If you decide to continue you will see this website of the airport:

airport-webpage

Really original design. Right, Bologna is not a huge metropolis, but I’m pretty sure it would be easy to find a student of the local university, who could click together a prettier website during a weekend.

This page made me curious and I could quickly find out, that the website has nothing to do with accessing the public internet.

There are many unusual and suspicious aspects here:

  • Certificate
  • IP address
  • Design
  • Phone number collection

This was the moment when I stood up and started to look for Troy Hunt and his Pineapple :)

Most of these concerns of me could be swept away with a single valid SSL certificate. But these invalid certificates do not guarantee anything, except nervous average users and pro users who are worrying about the security of their data.

If you do HTTPS, please do it correctly. Or don’t do it at all. Don’t try.

 

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JSON or not JSON: that is the question

September 11, 2014 Leave a comment

When you write unit tests for a REST API, you probably want to test whether the given response is in the expected format. For example you want to ensure, that the response string is a valid JSON or not.

You can find a very simple tip on StackOverflow and in other blogs as well: just check whether the first character of the response is a < or { character, because JSON is about Object Notation, right? The problem with this approach is not only that it does not perform a thorough analysis, but also that its basic statement is simply not true. According to json.org, a JSON can also contain only a single value, the specification does not require it to be an object or an array at all:

json-value

So I love JSON, 123, true and false are all valid JSON strings.

Unfortunately I could not find a simple IsValidJson method, but I could come up with this solution using Newtonsoft JSON.NET library:

try
{
    JToken.Parse(input);
    return true;
}
catch (JsonReaderException)
{
    return false;
}

Is there a better solution?

 

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IP filtering in IIS running in the Amazon cloud

September 10, 2014 Leave a comment

You can setup highly scalable webservices very easily in the Amazon EC2 cloud: just create two new virtual machines, connect them to a load balancer and you’re done! The dark clouds will begin to gather over your head, when you realize that the carefully setup IP filtering does not work in IIS, and anyone can access your website.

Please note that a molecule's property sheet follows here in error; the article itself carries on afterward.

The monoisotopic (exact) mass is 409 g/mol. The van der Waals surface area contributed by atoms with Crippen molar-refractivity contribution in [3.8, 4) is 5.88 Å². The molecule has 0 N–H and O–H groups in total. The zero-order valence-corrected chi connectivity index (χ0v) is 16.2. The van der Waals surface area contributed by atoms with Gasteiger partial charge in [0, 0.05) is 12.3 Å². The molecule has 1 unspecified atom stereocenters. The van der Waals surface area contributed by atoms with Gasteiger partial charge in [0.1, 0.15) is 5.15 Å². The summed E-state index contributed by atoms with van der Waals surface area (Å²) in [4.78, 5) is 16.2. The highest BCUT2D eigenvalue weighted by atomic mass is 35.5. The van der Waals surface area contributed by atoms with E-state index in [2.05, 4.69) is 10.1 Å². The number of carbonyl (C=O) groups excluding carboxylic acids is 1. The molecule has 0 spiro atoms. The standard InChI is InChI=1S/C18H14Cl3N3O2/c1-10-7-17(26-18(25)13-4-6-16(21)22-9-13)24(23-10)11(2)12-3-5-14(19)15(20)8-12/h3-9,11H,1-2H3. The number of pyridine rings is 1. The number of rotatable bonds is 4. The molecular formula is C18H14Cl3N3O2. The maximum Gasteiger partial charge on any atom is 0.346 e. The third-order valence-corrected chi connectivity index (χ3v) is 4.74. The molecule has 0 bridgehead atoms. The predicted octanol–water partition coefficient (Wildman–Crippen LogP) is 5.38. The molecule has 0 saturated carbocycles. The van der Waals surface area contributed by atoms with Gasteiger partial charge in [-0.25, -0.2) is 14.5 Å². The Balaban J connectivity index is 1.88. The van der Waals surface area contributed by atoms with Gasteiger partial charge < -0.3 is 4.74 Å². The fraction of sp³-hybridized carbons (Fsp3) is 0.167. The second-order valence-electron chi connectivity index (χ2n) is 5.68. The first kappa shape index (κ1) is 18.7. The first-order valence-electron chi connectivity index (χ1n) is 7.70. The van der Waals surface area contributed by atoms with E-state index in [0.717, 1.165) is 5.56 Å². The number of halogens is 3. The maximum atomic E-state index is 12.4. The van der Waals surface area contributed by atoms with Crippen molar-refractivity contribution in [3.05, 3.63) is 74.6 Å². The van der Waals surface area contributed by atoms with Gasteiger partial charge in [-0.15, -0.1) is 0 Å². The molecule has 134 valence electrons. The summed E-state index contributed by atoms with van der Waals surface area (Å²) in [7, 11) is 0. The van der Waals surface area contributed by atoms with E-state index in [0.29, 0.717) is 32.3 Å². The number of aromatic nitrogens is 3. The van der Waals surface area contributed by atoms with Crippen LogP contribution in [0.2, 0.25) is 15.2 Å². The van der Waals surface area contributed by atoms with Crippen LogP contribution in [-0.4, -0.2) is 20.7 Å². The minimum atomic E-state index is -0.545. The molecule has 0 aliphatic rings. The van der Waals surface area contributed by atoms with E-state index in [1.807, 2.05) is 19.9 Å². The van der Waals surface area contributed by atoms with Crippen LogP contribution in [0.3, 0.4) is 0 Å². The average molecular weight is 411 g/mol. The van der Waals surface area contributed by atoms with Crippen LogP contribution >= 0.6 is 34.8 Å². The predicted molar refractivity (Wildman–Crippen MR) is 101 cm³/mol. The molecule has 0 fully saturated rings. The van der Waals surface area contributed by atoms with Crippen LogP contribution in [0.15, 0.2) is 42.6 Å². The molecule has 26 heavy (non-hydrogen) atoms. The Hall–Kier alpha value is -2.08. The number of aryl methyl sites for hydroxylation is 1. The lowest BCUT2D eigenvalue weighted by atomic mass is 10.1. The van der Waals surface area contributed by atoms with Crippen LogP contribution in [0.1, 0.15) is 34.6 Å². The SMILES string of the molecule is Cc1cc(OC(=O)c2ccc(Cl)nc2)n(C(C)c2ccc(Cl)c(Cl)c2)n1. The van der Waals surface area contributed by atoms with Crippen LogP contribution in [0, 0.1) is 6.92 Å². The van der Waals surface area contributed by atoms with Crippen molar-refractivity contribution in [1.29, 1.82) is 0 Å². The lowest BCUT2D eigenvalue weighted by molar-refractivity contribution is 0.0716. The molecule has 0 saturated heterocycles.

The problem is that the IIS running in the virtual machine sees the load balancer as the client, and not the original browser. (Obviously, IP filtering would work perfectly for that internal address, but I’m pretty sure you don’t need that.) If you don’t believe me, check your IIS log files.

Thankfully Amazon load balancers support the Proxy protocol which forwards the IP address of the real client in the X-Forwarded-For HTTP request header. By default IIS doesn’t log the value of this field, but you can add it to your logs with a few clicks:

iis-proxy-logging

The second good news is that you can configure IIS to use the X-Forwarded-For header for IP filtering. In IIS 7 you can do this with the Dynamic IP Restriction module, and from IIS 8 you can get this functionality built into the IP Address and Domain Restrictions module. It is not enabled by default, but you can activate it with a single click:

iis-proxy-mode

 

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Mixed content warning

August 18, 2014 1 comment

It is so sad, when a webpage falls apart in the browser, like this one in Chrome:

mixed content chrome

Why is that? Oh, isn’t it obvious? The explanation is there, let me help you:

mixed content chrome warning small

It is called the mixed content warning, and although it is a warning, it is very easy to miss. Let’s see the same page in Firefox:

mixed content FF

Do you get it? Here it is:

mixed content FF blocked small

Internet Explorer is not so gentle, it immediately calls the user’s attention:

mixed content warning

Although you don’t have to search for a shield icon (which is one of the most overused symbol in the IT history) here, because you immediately receive a textual message, the situation is not really better. Average users don’t understand this message and the real cause behind it. What’s more, not only users don’t get it, but also web developers don’t understand the security consequences, otherwise there won’t be any page with this warning at all.

It is so easy to get rid of the mixed content warning: just ensure that if you load the page via https:// protocol, then you must load all referenced content (yes, all of them) via https as well. If you have a single http:// URL in your page, then the browser will trigger the mixed content warning. If you load content from a third party domain and you cannot use relative URLs, then start your reference URLs with “//”, which tells the browser to use the same protocol which was used to load the page itself. It is called the “protocol relative”, “scheme relative” or “scheme-less relative” URL, and you can find its description already in the RFC 3986 (dated January 2005) which specifies the URI syntax. Thankfully all browsers understand it as well.

It is time to fix these pages, and let the browsers sooner or later completely block these poorly implemented pages.